If De Beers Is Down, Why Is the Market Up?

For years, jewelers wondered what would happen if De Beers no longer controlled the diamond market. Would prices fall? Would promotions dry up?

We’re beginning to see the answer, and it’s looking … pretty good. In fact, the diamond market is stronger today than it’s been in years. From the low end to the high, prices are rising, and instead of the market being flooded with desirable stones, they’re harder to find. The market is even tighter today than during the 1990s, when De Beers still spread the gospel of “single-channel marketing.” The only stones whose prices have fluctuated lately are certain “cape” (light yellow) diamonds once popular in the Far East—and that’s mostly because of the collapse of the Far East economies.

Diamond dealers say it’s particularly hard to find stones popular with American jewelers. Amir Goldfinger of Rahaminov Diamonds in Los Angeles says there’s a scarcity of stones of 1.25 cts. and above, in D to G color and VVS to SI clarity. “The market is still tight, and De Beers is in control,” agrees New York dealer David Abraham.

Yet, the fact remains that De Beers isn’t the power it was—mostly because of problems with outside suppliers (see box below). Russia, which used to sell all its production to De Beers, now sells only half its diamonds to the company. The new Canadian Ekati mine sells only one-third of its output to De Beers. And Australia’s Argyle mine left the cartel altogether in 1996. In the future, De Beers’ share may shrink even more. Under a new contract, Angola’s entire production will be sold to Israeli manufacturer Lev Leviev, who some think is forming an “alternative Central Selling Organisation.”

Right now, none of this matters. “The market has been so firm that it has absorbed all of the excess rough,” says Hilton Ashton, an analyst with BOE Securities in South Africa. He notes that retail diamond sales worldwide are up 10%. In addition, prices of both Russian and Canadian goods are said to be on the high side. The only mine completely outside De Beers’ ambit—Argyle—has curtailed production, and Angola’s production is still minimal because of its ongoing civil war. And, like De Beers, dealers are wary about buying “outside” goods in the wake of the furor over “combat diamonds.”

De Beers doesn’t seem like a company on the wane. In the last year, it reduced its famed diamond stockpile—the frequent target of investor ire—by one-fifth. It’s also raised prices on certain items, leading some observers to comment that the company is attempting to do the impossible—raise prices and increase supplies. Yet, remarkably, it’s doing exactly that. De Beers’ sales this year already are running about 50% ahead of last year’s—which itself was a record year.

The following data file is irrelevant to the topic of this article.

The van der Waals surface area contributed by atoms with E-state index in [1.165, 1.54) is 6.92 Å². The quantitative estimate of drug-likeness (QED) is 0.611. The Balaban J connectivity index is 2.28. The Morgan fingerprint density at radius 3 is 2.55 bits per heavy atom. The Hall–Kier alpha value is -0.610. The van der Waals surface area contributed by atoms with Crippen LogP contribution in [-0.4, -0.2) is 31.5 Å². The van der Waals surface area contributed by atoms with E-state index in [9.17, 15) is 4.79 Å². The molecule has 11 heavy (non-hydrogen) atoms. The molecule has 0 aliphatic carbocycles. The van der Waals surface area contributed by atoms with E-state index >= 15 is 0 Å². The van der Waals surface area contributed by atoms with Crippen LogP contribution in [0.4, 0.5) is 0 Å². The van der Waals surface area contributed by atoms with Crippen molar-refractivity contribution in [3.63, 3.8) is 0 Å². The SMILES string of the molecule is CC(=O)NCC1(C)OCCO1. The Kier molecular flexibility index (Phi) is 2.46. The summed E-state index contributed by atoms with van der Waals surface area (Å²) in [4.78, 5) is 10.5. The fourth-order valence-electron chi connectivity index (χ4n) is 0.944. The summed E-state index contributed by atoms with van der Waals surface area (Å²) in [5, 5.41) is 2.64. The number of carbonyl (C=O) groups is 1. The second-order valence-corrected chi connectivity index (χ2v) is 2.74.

If there’s any nervousness about De Beers’ losing control, it’s not in regard to what’s happening now, but what may happen in the future. Analysts say De Beers’ drop in market share hasn’t hurt the overall market because demand remains healthy. But what would happen if demand falls? Not even De Beers seems to know.

The biggest concern is about diamond prices. De Beers executives have said it’s no longer possible for them to “support” the price of every single stone. So far, the only market this has affected is for “capes”—and their prices were headed down, anyway. But a serious downturn could hurt prices across the board. “Right now, with the market booming, it’s easy to maintain prices,” notes Ashton. “But with the general competitive environment, you could have greater volatility, especially with the items that are not in favor.” Yet Ashton also says, “Clearly, it’s not in De Beers’ interest to let prices decline too dramatically, because it will hurt consumer confidence. This is something De Beers is working out in their own minds.” Stay tuned.

De Beers’ Monopoly Game

The time: 1992. The New York Times runs a story that proclaims, “De Beers Might Be Losing Control of the Diamond Market.” De Beers spokespersons deny it, as they routinely deny suggestions that their control is on the wane.

Fast-forward to today. There’s still talk that De Beers has lost control of the diamond market. But it’s coming from De Beers itself. Whereas the company used to claim it supplied 80% to 90% of the market, now it regularly claims it controls only 60% to 66% (40% from its own mines, and the remaining 20% or so from its stockpile and outside producers—mostly Russia). Chairman Nicky Oppenheimer even said recently that market “guardianship”—which the company touted for more than a century—“was never a satisfactory position.”

Most companies would never brag about such a plunge in market share, but analysts think De Beers has a good reason to do so: It wants to escape the “monopoly” label. (Under U.S. law, a monopoly is a company that has more than 70% market share.) Analysts think that, in the wake of the Microsoft antitrust verdict, monopolies are less accepted than they used to be. “They clearly want to get away from that perception that they are a monopolistic cartel,” says South African analyst Hilton Ashton.

Perception may become even more important as De Beers pursues its branding campaign. The company has never been sure whether advertising its own diamonds—rather than generic ones—would violate antitrust laws. Some analysts think antitrust fears are deterring De Beers from a full-scale pursuit of branding.

Whether or not that’s true, it’s clear that antitrust issues are on De Beers’ mind—Oppenheimer recently asked Microsoft’s tormenters at the antitrust division of the Justice Department to take a fresh look at De Beers’ situation. The Justice Department declined, but De Beers says it plans to keep trying.